Pfizer board member and former Food and Drug Administration head Scott Gottlieb said federal health officials’ messaging on COVID-19 booster doses is generally unclear.
The “confusing messaging” from the Centers for Disease Control and Prevention (CDC) regarding COVID-19 booster shots “may end up being one of the biggest missed opportunities in this pandemic,” Gottlieb told CBS on Sunday.
“We now see very clear evidence of declining vaccine effectiveness over time. There’s different reasons why that may be the case, but the trend is unmistakable. And this has been apparent since the end of the summer, now it’s very clear,” Gottlieb added, arguing that Americans who are eligible should get a booster.
Gottlieb, like other current and former health officials, has not publicly elaborated on a timeline for vaccine booster doses. Some countries like Israel have required booster shots six months after the second vaccine dose in order for a person to be classified “fully vaccinated” and keeping their vaccine passports from expiring.
A CDC’s advisory panel in September announced it would recommend a third dose of the Pfizer COVID-19 vaccine for people aged 65 and older, nursing homes, and individuals between the ages of 18 and 64 who have underlying health problems.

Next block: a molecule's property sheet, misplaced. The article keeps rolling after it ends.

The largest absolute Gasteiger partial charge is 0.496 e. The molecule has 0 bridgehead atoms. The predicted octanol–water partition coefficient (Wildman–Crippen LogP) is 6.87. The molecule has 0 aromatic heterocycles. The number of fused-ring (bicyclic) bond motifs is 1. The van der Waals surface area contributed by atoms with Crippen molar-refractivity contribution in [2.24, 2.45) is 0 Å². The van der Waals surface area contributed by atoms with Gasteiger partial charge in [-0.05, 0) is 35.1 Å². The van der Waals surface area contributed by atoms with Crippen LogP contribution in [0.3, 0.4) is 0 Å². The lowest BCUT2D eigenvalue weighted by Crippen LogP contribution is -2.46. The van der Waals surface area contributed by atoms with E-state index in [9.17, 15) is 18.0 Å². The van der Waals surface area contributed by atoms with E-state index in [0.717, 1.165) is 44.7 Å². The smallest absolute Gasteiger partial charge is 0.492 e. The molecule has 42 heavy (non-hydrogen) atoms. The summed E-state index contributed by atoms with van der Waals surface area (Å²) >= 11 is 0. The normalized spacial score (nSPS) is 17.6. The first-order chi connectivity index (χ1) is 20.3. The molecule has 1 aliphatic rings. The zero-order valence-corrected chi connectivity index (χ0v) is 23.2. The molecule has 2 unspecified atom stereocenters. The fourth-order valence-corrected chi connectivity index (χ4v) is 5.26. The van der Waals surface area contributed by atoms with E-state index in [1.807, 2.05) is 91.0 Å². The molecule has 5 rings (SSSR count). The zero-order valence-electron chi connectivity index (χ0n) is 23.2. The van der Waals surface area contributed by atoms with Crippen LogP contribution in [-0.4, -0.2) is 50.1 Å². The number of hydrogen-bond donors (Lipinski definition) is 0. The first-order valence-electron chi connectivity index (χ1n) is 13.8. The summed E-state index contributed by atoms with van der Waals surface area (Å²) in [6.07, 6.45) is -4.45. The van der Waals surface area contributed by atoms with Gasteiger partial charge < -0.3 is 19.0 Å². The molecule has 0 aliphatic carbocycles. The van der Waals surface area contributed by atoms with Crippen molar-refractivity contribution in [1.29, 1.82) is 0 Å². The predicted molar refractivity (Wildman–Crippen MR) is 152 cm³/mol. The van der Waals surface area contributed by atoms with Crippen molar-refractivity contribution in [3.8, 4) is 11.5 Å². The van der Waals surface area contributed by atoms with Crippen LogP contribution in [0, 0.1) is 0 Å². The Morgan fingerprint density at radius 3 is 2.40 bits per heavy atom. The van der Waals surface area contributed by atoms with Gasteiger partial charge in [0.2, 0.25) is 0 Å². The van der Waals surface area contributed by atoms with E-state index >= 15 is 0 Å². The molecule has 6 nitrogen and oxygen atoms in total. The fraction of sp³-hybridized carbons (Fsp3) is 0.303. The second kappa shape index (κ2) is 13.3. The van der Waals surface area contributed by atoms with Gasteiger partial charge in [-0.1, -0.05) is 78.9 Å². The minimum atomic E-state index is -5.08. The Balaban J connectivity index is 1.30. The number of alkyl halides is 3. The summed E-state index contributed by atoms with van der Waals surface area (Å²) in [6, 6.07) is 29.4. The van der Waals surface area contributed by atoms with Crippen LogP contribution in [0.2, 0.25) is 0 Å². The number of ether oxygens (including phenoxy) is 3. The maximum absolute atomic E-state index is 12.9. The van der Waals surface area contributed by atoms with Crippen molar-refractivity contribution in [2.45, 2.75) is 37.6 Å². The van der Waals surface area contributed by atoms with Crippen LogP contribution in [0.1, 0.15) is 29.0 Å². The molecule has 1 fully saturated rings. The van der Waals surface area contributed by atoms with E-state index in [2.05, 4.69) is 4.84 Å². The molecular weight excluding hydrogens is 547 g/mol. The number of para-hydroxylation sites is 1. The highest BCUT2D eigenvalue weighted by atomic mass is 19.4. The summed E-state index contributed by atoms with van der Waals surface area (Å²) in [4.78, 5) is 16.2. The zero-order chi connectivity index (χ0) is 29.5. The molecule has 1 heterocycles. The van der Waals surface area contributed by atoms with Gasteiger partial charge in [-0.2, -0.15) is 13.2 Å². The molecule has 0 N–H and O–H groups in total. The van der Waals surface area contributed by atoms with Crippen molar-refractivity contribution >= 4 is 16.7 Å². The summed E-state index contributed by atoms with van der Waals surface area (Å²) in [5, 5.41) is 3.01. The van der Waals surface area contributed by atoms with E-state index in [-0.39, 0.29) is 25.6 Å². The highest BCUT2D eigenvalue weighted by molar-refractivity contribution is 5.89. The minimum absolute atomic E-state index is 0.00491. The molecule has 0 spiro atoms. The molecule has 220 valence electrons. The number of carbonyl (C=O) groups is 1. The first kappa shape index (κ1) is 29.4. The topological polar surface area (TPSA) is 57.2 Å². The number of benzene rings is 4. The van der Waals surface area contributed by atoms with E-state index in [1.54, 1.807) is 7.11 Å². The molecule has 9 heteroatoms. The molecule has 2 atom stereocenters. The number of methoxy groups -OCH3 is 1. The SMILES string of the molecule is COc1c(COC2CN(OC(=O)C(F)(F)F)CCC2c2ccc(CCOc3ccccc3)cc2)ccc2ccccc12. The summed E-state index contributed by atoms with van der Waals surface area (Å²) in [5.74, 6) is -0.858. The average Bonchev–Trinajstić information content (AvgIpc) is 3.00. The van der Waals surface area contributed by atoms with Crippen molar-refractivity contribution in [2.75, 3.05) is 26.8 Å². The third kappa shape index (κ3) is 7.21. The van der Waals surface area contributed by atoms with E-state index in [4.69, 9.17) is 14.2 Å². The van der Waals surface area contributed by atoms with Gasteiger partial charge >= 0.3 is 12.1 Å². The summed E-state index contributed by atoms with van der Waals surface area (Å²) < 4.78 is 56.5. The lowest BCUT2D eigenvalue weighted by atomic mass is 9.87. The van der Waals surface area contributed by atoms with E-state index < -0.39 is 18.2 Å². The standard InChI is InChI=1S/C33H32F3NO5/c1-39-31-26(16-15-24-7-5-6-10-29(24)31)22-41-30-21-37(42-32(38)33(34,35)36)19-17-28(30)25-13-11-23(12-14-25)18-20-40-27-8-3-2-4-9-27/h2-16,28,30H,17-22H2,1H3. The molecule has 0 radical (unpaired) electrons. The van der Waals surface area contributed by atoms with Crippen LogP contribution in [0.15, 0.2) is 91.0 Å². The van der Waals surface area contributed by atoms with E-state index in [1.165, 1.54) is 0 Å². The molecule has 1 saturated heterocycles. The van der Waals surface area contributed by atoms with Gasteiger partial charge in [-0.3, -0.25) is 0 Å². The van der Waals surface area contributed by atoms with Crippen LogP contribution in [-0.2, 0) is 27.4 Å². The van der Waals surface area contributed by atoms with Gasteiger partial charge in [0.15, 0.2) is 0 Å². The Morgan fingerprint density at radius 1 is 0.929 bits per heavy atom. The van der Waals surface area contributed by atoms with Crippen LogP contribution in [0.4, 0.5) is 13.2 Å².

However, CDC Director Rochelle Walensky—who admitted to the Wall Street Journal that she is “really struggling” with her COVID-19 vaccine communication to the public—went against the panel’s recommendation one day later and authorized booster doses for people who have potentially high-exposure risk occupations. The CDC panel voted that recommendation down.
“This may be a very big missed opportunity to try to get ahead of this Delta wave,” Gottlieb said Sunday. “If you go out and start vaccinating someone right now for the first time, it might take five or six weeks for them to get full immunity in many parts of the country. This delta wave will be over in five or six weeks, so we need to do what we can right now,” he added.
On Sunday, Colorado Gov. Jared Polis similarly expressed frustration by the CDC’s and FDA’s messaging about boosters.
“I’ve been very frustrated with the convoluted messaging out of the CDC and the FDA,” he told CBS. On Thursday he signed an executive order allowing boosters for all adults in the state.
Last week, the CDC confirmed that it has no record of people who are naturally immune transmitting the virus that causes COVID-19, triggering concerns from public health experts about a possible lack of transparency and how little data is being released by the agency.
The agency was asked during the fall by a lawyer on behalf of the Informed Consent Action Network for documents “reflecting any documented case of an individual who: (1) never received a COVID-19 vaccine; (2) was infected with COVID-19 once, recovered, and then later became infected again; and (3) transmitted SARS-CoV-2 to another person when reinfected.”